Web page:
ClinicalTrials.gov
ClinicalTrials.gov Menu

Expanded Access Protocol: Umbilical Cord Blood Infusions for Children With Brain Injuries

The safety and scientific validity of this study is the responsibility of the study sponsor and investigators. Listing a study does not mean it has been evaluated by the U.S. Federal Government. Know the risks and potential benefits of clinical studies and talk to your health care provider before participating. Read our disclaimer for details.
ClinicalTrials.gov Identifier: NCT03327467
Expanded Access Status : Available
First Posted : October 31, 2017
Last Update Posted : October 18, 2018
Sponsor:
Information provided by (Responsible Party):
Joanne Kurtzberg, MD, Duke University

October 25, 2017
October 31, 2017
October 18, 2018
 
Expanded Access Protocol: Umbilical Cord Blood Infusions for Children With Brain Injuries

The objective of the study is to enable access to sibling or autologous umbilical cord blood (UCB) infusions for children with various brain disorders.

The use of UCB in this fashion is based on safety and efficacy data from prior and ongoing clinical trials at Duke University Medical Center in over 700 patients with these diagnoses infused with autologous or sibling UCB over the past decade.

The primary purpose of this protocol is to enable access to sibling or autologous umbilical cord blood for children with various brain disorders. Children with cerebral palsy, hydrocephalus, hypoxic brain injury, stroke, apraxia, autism and other brain injuries will be eligible if they do not qualify for or are unable to participate in another active clinical trial at Duke. Children with qualifying partially or fully matched sibling or autologous cord blood units will be eligible. The family will be enrolled on the screening protocol, "A Research Database and Screening Protocol for Children with Brain Injuries Potentially Undergoing Cellular Therapy or Other Clinical Trials," Pro00063563. Information may be obtained under this protocol including but not limited to: diagnostic information, genetic testing, videos and pictures of the child, cord blood report, etc. The PI or her designee will review this information to determine if the child might be eligible for a cord blood infusion(s) on this expanded access protocol.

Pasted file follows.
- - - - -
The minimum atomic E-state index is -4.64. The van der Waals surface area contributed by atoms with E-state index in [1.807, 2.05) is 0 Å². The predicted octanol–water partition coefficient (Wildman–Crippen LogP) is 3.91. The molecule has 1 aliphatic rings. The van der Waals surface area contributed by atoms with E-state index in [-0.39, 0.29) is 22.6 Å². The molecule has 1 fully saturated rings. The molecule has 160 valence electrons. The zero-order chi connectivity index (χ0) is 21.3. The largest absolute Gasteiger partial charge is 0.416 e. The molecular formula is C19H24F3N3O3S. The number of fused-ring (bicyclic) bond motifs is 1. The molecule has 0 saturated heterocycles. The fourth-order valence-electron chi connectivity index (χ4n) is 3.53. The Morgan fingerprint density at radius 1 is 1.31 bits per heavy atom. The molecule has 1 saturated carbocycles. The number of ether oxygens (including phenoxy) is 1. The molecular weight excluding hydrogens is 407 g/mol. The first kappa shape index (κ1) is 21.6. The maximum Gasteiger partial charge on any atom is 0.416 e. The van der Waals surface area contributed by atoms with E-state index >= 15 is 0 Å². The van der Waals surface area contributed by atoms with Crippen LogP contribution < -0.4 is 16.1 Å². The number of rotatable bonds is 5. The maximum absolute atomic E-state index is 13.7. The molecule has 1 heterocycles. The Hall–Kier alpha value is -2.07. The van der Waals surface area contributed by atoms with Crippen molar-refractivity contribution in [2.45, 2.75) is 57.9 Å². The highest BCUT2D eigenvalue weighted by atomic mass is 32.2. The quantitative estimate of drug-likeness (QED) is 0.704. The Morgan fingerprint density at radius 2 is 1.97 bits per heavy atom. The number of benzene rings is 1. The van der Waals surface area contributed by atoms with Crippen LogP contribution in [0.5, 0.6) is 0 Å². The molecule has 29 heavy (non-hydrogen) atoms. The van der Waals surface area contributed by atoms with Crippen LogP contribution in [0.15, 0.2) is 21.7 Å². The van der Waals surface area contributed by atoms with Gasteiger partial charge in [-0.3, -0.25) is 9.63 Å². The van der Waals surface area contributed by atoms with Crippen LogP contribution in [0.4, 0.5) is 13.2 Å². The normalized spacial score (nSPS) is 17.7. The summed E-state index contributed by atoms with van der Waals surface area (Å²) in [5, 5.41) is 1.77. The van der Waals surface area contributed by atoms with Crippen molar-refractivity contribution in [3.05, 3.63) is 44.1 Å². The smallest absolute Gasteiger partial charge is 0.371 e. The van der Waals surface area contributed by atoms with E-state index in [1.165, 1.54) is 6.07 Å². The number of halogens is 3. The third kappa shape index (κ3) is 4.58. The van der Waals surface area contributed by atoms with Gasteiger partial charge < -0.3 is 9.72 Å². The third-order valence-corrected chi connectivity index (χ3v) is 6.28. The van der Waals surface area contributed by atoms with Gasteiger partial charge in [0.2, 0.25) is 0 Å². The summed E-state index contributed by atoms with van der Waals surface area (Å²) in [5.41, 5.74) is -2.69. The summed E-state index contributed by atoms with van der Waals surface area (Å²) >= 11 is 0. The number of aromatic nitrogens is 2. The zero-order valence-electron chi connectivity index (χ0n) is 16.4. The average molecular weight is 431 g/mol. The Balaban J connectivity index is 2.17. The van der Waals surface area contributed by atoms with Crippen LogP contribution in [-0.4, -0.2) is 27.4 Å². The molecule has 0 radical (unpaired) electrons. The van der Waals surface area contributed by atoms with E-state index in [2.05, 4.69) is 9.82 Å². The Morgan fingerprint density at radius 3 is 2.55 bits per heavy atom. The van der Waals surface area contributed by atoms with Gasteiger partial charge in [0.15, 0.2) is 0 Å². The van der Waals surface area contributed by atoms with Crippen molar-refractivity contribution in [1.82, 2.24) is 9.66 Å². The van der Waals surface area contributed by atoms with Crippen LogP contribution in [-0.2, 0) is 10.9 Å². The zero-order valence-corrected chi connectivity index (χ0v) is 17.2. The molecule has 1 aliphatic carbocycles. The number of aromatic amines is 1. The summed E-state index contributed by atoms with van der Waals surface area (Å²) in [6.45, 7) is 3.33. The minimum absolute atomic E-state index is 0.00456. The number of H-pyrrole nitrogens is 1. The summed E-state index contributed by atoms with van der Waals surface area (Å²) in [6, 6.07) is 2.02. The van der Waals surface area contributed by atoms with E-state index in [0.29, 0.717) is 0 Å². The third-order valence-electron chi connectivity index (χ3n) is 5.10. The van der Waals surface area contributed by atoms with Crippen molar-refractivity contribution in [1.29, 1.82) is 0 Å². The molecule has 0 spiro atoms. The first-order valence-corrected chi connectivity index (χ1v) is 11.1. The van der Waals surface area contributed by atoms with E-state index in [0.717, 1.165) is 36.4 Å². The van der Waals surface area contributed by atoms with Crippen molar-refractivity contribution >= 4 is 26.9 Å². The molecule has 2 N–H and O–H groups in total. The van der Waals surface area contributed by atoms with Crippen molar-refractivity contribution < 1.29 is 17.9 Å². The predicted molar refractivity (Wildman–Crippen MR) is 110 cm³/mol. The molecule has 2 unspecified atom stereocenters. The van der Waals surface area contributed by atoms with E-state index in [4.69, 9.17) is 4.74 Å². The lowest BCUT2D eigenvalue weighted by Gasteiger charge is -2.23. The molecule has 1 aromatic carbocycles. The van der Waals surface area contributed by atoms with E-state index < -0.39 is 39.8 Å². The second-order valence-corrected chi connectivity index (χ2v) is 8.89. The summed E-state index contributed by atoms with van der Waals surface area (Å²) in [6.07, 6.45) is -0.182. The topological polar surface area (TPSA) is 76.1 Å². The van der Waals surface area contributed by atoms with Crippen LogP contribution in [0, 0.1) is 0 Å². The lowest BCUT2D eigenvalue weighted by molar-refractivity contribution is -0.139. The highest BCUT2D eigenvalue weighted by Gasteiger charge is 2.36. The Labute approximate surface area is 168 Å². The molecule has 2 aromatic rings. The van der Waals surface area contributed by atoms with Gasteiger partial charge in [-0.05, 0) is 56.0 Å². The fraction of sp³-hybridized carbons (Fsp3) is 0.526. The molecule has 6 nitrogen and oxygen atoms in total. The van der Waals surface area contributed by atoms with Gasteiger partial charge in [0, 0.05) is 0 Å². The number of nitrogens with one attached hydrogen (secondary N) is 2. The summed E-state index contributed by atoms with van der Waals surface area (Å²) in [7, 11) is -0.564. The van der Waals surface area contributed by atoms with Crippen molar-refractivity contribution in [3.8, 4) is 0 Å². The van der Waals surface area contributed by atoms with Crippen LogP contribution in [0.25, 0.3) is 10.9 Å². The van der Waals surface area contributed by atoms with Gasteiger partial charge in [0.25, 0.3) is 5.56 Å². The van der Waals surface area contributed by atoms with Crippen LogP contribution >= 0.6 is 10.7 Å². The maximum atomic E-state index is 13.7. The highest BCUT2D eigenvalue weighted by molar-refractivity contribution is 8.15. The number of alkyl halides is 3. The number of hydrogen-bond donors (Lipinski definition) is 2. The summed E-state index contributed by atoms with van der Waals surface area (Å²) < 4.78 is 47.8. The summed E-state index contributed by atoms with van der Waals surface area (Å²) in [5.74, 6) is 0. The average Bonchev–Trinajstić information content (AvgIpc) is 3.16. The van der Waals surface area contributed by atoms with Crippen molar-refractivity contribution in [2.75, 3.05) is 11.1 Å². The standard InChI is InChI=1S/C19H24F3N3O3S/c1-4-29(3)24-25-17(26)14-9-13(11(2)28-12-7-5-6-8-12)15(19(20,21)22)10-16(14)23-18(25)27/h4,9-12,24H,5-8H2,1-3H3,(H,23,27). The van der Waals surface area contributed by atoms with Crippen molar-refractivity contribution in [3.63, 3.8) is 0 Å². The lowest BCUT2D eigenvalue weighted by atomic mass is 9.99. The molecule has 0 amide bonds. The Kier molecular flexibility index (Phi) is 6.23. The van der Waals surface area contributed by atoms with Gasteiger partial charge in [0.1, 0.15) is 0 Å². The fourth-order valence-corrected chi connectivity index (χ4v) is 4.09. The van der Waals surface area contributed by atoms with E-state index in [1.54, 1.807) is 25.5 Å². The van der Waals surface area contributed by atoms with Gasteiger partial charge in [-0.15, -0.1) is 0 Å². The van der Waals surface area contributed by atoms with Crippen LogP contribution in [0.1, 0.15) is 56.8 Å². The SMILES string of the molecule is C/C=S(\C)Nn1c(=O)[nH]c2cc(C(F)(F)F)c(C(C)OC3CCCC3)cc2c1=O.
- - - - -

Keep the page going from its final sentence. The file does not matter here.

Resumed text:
If eligible, the child must come to Duke with a parent or legal guardian for clinical evaluations and infusion of the umbilical cord blood unit. Parents will be required to participate in remote follow-up phone calls and be willing to complete questionnaires for safety follow-up.

Expanded Access
Treatment IND/Protocol
Biological: Cord Blood Infusion
IV infusion of umbilical cord infusion (sibling or autologous)
Not Provided

*   Includes publications given by the data provider as well as publications identified by ClinicalTrials.gov Identifier (NCT Number) in Medline.
 
Available
Contact: Hildy Donner 8448002673 cordbloodtherapyinfo@dm.duke.edu
Contact: Jayne Cash cordbloodtherapyinfo@dm.duke.edu
Not Provided
 
 
NCT03327467
Joanne Kurtzberg, MD, Duke University
Joanne Kurtzberg, MD
Not Provided
Principal Investigator: Joanne Kurtzberg Duke University
Principal Investigator: Jessica Sun Duke University
Duke University
October 2018